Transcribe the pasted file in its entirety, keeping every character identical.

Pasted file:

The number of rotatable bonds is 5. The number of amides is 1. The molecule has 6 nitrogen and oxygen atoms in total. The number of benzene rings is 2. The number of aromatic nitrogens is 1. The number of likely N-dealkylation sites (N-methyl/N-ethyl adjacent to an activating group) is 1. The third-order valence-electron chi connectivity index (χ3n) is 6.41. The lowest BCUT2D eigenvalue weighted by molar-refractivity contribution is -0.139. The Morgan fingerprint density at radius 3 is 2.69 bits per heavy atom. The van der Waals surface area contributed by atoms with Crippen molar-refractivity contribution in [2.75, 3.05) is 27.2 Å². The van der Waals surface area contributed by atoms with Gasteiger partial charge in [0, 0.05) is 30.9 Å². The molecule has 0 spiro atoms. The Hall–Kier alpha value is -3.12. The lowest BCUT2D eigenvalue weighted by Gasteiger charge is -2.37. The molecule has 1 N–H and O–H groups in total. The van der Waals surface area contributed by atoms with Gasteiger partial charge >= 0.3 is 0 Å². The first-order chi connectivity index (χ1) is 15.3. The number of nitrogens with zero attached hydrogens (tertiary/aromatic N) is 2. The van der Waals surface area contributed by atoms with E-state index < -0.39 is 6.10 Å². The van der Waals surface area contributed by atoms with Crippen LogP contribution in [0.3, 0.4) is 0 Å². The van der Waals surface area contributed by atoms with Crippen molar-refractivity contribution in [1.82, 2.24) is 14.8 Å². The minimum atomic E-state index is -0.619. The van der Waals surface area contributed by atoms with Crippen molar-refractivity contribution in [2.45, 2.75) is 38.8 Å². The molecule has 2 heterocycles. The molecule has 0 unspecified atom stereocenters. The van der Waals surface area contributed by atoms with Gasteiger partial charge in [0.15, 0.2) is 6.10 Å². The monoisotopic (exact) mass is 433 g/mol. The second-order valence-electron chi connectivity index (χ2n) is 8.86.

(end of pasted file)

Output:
The number of rotatable bonds is 5. The number of amides is 1. The molecule has 6 nitrogen and oxygen atoms in total. The number of benzene rings is 2. The number of aromatic nitrogens is 1. The number of likely N-dealkylation sites (N-methyl/N-ethyl adjacent to an activating group) is 1. The third-order valence-electron chi connectivity index (χ3n) is 6.41. The lowest BCUT2D eigenvalue weighted by molar-refractivity contribution is -0.139. The Morgan fingerprint density at radius 3 is 2.69 bits per heavy atom. The van der Waals surface area contributed by atoms with Crippen molar-refractivity contribution in [2.75, 3.05) is 27.2 Å². The van der Waals surface area contributed by atoms with Gasteiger partial charge in [0, 0.05) is 30.9 Å². The molecule has 0 spiro atoms. The Hall–Kier alpha value is -3.12. The lowest BCUT2D eigenvalue weighted by Gasteiger charge is -2.37. The molecule has 1 N–H and O–H groups in total. The van der Waals surface area contributed by atoms with Gasteiger partial charge >= 0.3 is 0 Å². The first-order chi connectivity index (χ1) is 15.3. The number of nitrogens with zero attached hydrogens (tertiary/aromatic N) is 2. The van der Waals surface area contributed by atoms with E-state index < -0.39 is 6.10 Å². The van der Waals surface area contributed by atoms with Crippen LogP contribution in [0.3, 0.4) is 0 Å². The van der Waals surface area contributed by atoms with Crippen molar-refractivity contribution in [1.82, 2.24) is 14.8 Å². The minimum atomic E-state index is -0.619. The van der Waals surface area contributed by atoms with Crippen molar-refractivity contribution in [2.45, 2.75) is 38.8 Å². The molecule has 2 heterocycles. The molecule has 0 unspecified atom stereocenters. The van der Waals surface area contributed by atoms with Gasteiger partial charge in [0.15, 0.2) is 6.10 Å². The monoisotopic (exact) mass is 433 g/mol. The second-order valence-electron chi connectivity index (χ2n) is 8.86.